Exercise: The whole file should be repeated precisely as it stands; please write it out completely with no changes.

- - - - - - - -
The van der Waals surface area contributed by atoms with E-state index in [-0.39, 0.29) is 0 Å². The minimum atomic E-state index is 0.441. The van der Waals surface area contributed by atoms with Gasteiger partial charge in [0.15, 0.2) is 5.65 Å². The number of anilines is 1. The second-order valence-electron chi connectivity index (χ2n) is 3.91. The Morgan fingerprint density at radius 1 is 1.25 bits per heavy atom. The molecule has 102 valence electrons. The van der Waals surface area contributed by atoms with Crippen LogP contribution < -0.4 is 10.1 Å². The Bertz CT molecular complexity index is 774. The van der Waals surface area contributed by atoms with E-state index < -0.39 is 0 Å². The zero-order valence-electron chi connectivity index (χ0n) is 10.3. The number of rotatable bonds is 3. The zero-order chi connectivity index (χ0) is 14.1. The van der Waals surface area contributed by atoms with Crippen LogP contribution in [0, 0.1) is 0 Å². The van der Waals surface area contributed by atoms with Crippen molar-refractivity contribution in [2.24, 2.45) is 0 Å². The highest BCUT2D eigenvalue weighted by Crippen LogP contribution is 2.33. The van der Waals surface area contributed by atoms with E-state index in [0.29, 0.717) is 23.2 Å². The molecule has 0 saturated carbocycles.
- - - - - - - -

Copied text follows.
The van der Waals surface area contributed by atoms with E-state index in [-0.39, 0.29) is 0 Å². The minimum atomic E-state index is 0.441. The van der Waals surface area contributed by atoms with Gasteiger partial charge in [0.15, 0.2) is 5.65 Å². The number of anilines is 1. The second-order valence-electron chi connectivity index (χ2n) is 3.91. The Morgan fingerprint density at radius 1 is 1.25 bits per heavy atom. The molecule has 102 valence electrons. The van der Waals surface area contributed by atoms with Crippen LogP contribution < -0.4 is 10.1 Å². The Bertz CT molecular complexity index is 774. The van der Waals surface area contributed by atoms with E-state index < -0.39 is 0 Å². The zero-order valence-electron chi connectivity index (χ0n) is 10.3. The number of rotatable bonds is 3. The zero-order chi connectivity index (χ0) is 14.1. The van der Waals surface area contributed by atoms with Crippen LogP contribution in [0, 0.1) is 0 Å². The van der Waals surface area contributed by atoms with Crippen molar-refractivity contribution in [2.24, 2.45) is 0 Å². The highest BCUT2D eigenvalue weighted by Crippen LogP contribution is 2.33. The van der Waals surface area contributed by atoms with E-state index in [0.29, 0.717) is 23.2 Å². The molecule has 0 saturated carbocycles.